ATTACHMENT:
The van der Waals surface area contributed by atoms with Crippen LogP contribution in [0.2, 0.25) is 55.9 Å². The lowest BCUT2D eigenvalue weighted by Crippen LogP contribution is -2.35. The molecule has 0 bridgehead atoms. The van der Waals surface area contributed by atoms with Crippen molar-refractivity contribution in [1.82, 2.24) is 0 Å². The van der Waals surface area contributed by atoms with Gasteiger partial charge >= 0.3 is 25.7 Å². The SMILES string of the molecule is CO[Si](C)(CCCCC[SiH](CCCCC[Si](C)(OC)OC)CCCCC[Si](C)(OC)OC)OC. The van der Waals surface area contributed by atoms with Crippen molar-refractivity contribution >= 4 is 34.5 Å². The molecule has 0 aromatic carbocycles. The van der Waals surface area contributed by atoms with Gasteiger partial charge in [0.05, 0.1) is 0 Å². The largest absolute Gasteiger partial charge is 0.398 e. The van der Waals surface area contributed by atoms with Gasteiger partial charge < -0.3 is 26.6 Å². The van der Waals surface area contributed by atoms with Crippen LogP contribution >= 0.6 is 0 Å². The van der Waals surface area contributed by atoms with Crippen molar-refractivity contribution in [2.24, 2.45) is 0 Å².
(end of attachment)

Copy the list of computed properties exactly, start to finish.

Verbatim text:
The van der Waals surface area contributed by atoms with Crippen LogP contribution in [0.2, 0.25) is 55.9 Å². The lowest BCUT2D eigenvalue weighted by Crippen LogP contribution is -2.35. The molecule has 0 bridgehead atoms. The van der Waals surface area contributed by atoms with Crippen molar-refractivity contribution in [1.82, 2.24) is 0 Å². The van der Waals surface area contributed by atoms with Gasteiger partial charge >= 0.3 is 25.7 Å². The SMILES string of the molecule is CO[Si](C)(CCCCC[SiH](CCCCC[Si](C)(OC)OC)CCCCC[Si](C)(OC)OC)OC. The van der Waals surface area contributed by atoms with Crippen molar-refractivity contribution >= 4 is 34.5 Å². The molecule has 0 aromatic carbocycles. The van der Waals surface area contributed by atoms with Gasteiger partial charge in [0.05, 0.1) is 0 Å². The largest absolute Gasteiger partial charge is 0.398 e. The van der Waals surface area contributed by atoms with Gasteiger partial charge < -0.3 is 26.6 Å². The van der Waals surface area contributed by atoms with Crippen LogP contribution >= 0.6 is 0 Å². The van der Waals surface area contributed by atoms with Crippen molar-refractivity contribution in [2.24, 2.45) is 0 Å².